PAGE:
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I want to partially terraform Venus, enough to make it feasible to mine minerals etc,. there. To do this I need to do a few things but for this question I'm focusing on stripping away at least some of the atmosphere either by design or by fortuitous accident.

Would a large asteroid or manmade object passing close to Venus' atmosphere on a one way trip to the Sun, made of a very dense material I just made up which is 100 times the density of Osmium be able to pull some or most of the atmosphere away from Venus. How big would it need to be, and how fast relative to Venus would it need to be moving? I don't want it pulling Venus out of orbit into the Sun as well.

Am I even correct in assuming a dense material has that sort of gravity power?

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  • $\begingroup$ An asteroid will not work, no matter of the material, because it will pull not only the atmosphere and it should pull atmosphere from opposite side too. Why not focus on the manmade objects, an orbital ring is pretty suitable for that kind of thing. Also, strip mining is possible without removing the atmosphere. Those 2 directions are viable in the realm of physics and such. $\endgroup$ – MolbOrg Apr 17 '17 at 10:40
  • $\begingroup$ @MolbOrg Strip mining is possible? They can't even land a drone on the surface and have it survive, I want factories down there. So I need that enormous pressure and more importantly the heat cut down to size. $\endgroup$ – Kilisi Apr 17 '17 at 10:41
  • $\begingroup$ @Killsi again that is not a problem that they can't land yet, and getting new knowledge is the point of asking questions right? You can have a city there(it might be tricky and not necessary - floating stuff have great perspectives). But I said removing atmosphere is possible too. $\endgroup$ – MolbOrg Apr 17 '17 at 10:44
  • $\begingroup$ Good, this question is about removing the atmosphere or at least some of it. I want people on the surface. $\endgroup$ – Kilisi Apr 17 '17 at 10:47
  • $\begingroup$ I recommend then to edit the question accordingly, and focus more on the things you would like to have, to allow the reader to understand your needs. $\endgroup$ – MolbOrg Apr 17 '17 at 10:51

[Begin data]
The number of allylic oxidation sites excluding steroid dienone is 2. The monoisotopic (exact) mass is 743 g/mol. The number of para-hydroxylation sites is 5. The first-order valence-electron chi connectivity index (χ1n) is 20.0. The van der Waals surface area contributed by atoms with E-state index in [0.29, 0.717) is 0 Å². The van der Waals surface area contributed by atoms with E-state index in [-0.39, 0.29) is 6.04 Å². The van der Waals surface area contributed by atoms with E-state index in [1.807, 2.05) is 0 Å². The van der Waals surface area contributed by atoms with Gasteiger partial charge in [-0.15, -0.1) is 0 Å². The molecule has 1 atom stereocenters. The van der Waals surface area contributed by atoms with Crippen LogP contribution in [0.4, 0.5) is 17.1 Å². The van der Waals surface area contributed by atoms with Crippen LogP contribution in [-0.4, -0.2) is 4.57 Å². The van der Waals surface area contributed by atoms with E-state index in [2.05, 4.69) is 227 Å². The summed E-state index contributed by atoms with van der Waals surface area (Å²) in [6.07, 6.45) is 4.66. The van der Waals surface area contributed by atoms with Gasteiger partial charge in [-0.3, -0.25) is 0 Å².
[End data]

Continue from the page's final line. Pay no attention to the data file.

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Your proposal is based on an intuitive conceptualization. Basically it won't work. Any object with sufficient gravitation to pull a planet's atmosphere away, will be powerful enough to pull the planet out of its orbit.

Also, it is unlikely to require a single pass to strip the atmosphere. That would require an extremely massive object, possibly with a mass the order of a planet, and that would undoubtedly deflect Venus from its orbit.

To make something like this to even approximately work you would need two equally massive objects to counteract each other's gravitational deflection. of course, that might counteract their ability to remove the Venusian atmosphere.

The simple answer is using dense objects to strip the atmosphere of Venus won't work by gravitation alone. There are simply too many problems. Simple stuff like how do make hyperdense objects with great mass move and move in the right way to remove an atmosphere (even if that was possible).

Lifting the mass of an extremely dense atmosphere out of its planet's gravitational well requires colossal amounts of energy. So does moving dense objects.

So it's back to the drawing board and devise another way of removing the atmosphere of the plant Venus.

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  • $\begingroup$ Massive is fine, because I'm concentrating the mass into a much smaller volume, but it doesn't have to take the whole atmosphere, just some of it. But I see what you mean. Possibly I need a different shape to my object rather than a lump or sphere. I'm not going to introduce more issues about moving the object, just assuming I can do whatever I want with it at this stage. Looks like an asteroid is definitely a no go though. $\endgroup$ – Kilisi Apr 17 '17 at 12:16
  • $\begingroup$ @Kilisi You seem to be trying for a solution with mostly ordinary physics. That is nigh on impossible using massive objects to remove the Venusian atmosphere without causing lots of additional problems, The alternative would be to use exotic and highly speculative science. I thought about Robert Forward's ultradense matter concept (effectively neutron star densities), but that is still very tricky (this means most likely unworkable and with lots of problems). Good luck with other answers. Someone else might have better ideas. $\endgroup$ – a4android Apr 18 '17 at 2:08
  • $\begingroup$ I'm thinking of Hydrodynamic escape and Chthonian planet, but I don't exactly understand how it work. $\endgroup$ – Vylix Apr 18 '17 at 2:11
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    $\begingroup$ @Kilisi You might to look at this answer. It has alternative methods rendering Venus habitable. worldbuilding.stackexchange.com/questions/14050/… $\endgroup$ – a4android Apr 18 '17 at 2:14
  • $\begingroup$ @a4android yes I read that link a few times without being convinced.of anything $\endgroup$ – Kilisi Apr 18 '17 at 5:10

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